So, yes - although I love my family and appreciate my husband and adore my 6 kids, somedays I do not enjoy motherhood. There, I said it. That isn't to say that I don't enjoy being a mother or that I regret having kids. Of course not.
It's just that motherhood isn't all unicorns and rainbows, homebaked cupcakes, pretty bedtime lullabies, and Ikea-organized kids' rooms with wall-to-wall Pottery Barn decor. That, my friends, is social-media motherhood, not real motherhood.
There are many things that I enjoy about motherhood that are actually enjoyable, like: a day at the park with my kids and our friends; baking a simple recipe with my little ones who always love to put food coloring in absolutely everything; reading a favorite bedtime story for the 100th time and making it sound just as fun as the very first time; throwing a birthday party for one of my six(!) amazing children who are indeed growing up too fast; watching the Super Bowl Halftime show together over bad food and loud jokes; slipping in quietly to watch my kids sleep and tuck them in gently while they sleep; watching their viral Fortnite dance that they’ve mastered, and watching them walk down an aisle to proudly accept a certificate or give a performance. These are just a few of the countless things that I enjoy with my kids and about my kids. With six unique, smart, talented, funny and wildly spontaneous kids, the list of things to enjoy about them is endless.
However, more often than not, motherhood also includes a mountain of dirty laundry, scratches on the expensive new furniture and stains on the curtains. Motherhood on any given day, can mean managing the blood curdling scream of your child's tantrum (in public) or, my favorite - incessant whining, sibling fighting and a messy house full of broken things. I don't enjoy this side of motherhood. I'll say it again, I don't enjoy some parts of motherhood and I don't think I ever will. Honestly, who 'enjoys' a child's tantrum or the smell of vomit or a sink full of dirty dishes or sitting in a doctor's waiting room for hours with a sick infant, toddler, or preK child who is ready to climb the walls?
By day's end, sometimes I am the one ready to climb the walls. I don't enjoy that. And that's ok.
So when a sweet older woman or grandfatherly gentleman looks fondly at my family and smiles at me and says, "Enjoy your family. They grow up so fast..." I feel thankful for their collective wisdom but I also feel a little angry and a whole lot guilty. Why? Because the moment they tell me to enjoy my family, my mind goes to all those moments that I don't enjoy and I feel 100 times guiltier. Guilty for not seeing the joy and blessing in middle-of-the-night vomit fests and guilty for missing the"enjoyment" of doing 16 loads of laundry at the laundromat (every Saturday while I save up for a new washer) and guilty for badly wishing my crying sick baby would sleep in his crib, like right now(!) because I am dead on my feet from rocking him and my alarm is about to go off in 45 minutes. Some things are not "fun", "enjoyable", or "happiness"-invoking. Some things in motherhood are just "hard" and "unenjoyable".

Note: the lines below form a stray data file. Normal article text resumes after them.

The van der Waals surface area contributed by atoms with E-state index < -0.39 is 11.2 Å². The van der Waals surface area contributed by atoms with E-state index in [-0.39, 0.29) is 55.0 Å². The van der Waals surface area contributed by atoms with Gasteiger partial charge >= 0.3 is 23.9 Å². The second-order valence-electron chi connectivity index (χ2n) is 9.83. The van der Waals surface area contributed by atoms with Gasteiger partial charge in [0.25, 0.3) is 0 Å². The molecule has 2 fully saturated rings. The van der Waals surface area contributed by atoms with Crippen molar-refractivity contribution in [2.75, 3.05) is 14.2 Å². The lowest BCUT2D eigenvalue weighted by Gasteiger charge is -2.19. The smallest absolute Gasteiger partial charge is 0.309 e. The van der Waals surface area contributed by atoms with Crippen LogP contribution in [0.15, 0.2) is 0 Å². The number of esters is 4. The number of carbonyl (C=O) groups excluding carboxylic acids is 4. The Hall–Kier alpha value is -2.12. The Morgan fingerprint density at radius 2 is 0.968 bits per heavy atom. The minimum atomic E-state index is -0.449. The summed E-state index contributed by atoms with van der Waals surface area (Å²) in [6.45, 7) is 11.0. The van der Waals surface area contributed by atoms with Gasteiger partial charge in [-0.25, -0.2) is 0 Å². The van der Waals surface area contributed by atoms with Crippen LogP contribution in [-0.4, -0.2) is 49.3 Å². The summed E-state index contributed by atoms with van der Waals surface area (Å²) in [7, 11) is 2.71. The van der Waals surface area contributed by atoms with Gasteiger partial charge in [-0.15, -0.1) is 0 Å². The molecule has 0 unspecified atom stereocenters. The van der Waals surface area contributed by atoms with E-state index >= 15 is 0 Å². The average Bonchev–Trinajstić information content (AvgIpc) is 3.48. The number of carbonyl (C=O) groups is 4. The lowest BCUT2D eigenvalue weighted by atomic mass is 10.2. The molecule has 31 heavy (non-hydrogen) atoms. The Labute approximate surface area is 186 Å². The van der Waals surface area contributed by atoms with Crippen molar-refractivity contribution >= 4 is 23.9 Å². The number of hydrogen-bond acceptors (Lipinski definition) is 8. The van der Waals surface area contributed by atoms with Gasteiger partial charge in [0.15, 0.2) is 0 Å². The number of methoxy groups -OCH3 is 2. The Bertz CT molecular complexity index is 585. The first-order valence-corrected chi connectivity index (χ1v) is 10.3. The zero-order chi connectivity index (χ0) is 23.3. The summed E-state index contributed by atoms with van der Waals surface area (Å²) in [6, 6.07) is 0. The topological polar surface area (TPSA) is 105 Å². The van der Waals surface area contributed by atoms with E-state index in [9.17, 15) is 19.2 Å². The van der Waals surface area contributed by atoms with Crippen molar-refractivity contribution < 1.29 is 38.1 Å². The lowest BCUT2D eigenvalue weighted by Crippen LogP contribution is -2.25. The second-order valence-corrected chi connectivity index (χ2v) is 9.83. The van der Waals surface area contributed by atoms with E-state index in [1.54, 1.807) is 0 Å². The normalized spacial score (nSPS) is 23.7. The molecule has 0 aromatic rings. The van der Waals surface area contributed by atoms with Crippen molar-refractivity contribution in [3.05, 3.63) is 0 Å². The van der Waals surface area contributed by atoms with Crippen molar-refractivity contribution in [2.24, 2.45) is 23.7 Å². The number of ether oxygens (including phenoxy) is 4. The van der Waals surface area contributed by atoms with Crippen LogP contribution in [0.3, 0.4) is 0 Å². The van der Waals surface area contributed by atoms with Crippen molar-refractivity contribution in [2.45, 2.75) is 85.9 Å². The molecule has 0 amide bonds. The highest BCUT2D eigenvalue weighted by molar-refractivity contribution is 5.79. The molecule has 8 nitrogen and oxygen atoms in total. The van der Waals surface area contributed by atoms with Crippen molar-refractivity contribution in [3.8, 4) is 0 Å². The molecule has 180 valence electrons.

So, here is my homeschooling mom's confession of the day: I don't enjoy every aspect of motherhood.
But please, don't tell me to enjoy my kids, because I already do.
HOW I ORGANIZE LEARNING TOOLS ON A TIGHT BUDGET
I love a bargain as much as the next mom and as a mother of 6, FRUGALITY is my spirit animal. That's why when it comes to organizing and storing curriculums and supplies, I tend to pinch each penny until it whimpers. The plastic bins above are from the Dollar Tree (DO NOT PURCHASE THEM if you want them to last more than a day in your house with kids!) They seemed like a bargain at a dollar a piece and they were the perfect size but it turns out they were very brittle and easily cracked and chipped under minimal pressure. In addition, the thin and weakly made lids cracked like peanut brittle, so then I was left with bottoms without tops. Kinda hard to stack like that...
So, I went hunting at Target, expecting to pay more for better quality storage bins and was shocked to find something way better at a slightly lower price. You can buy the brand name Sterilite version of the dollar store bins for the same price! Actually, I think they're .99 each, at Target. They are advertised as shoe bins but they are truly perfect for organizing school manipulatives and they hold together well. The Sterilite construction is much sturdier and they stack beautifully with no worrisome leaning (I confidently stack them as high as 8 or 9 with the heavier weighted bins on the bottom, naturally) and the clear bins allow for easy finding without having to unstack and open each bin to see what's inside. Also, the lids are strong and hard to crack and chip, unlike the dollar store brand. They can withstand being dropped and even stepped on but they will crack if they are jumped on on a hard floor, tripped over and sat on (yup...) or if a bin is overstuffed with sharp objects (like Tangrams) and forcefully shut (don't ask...)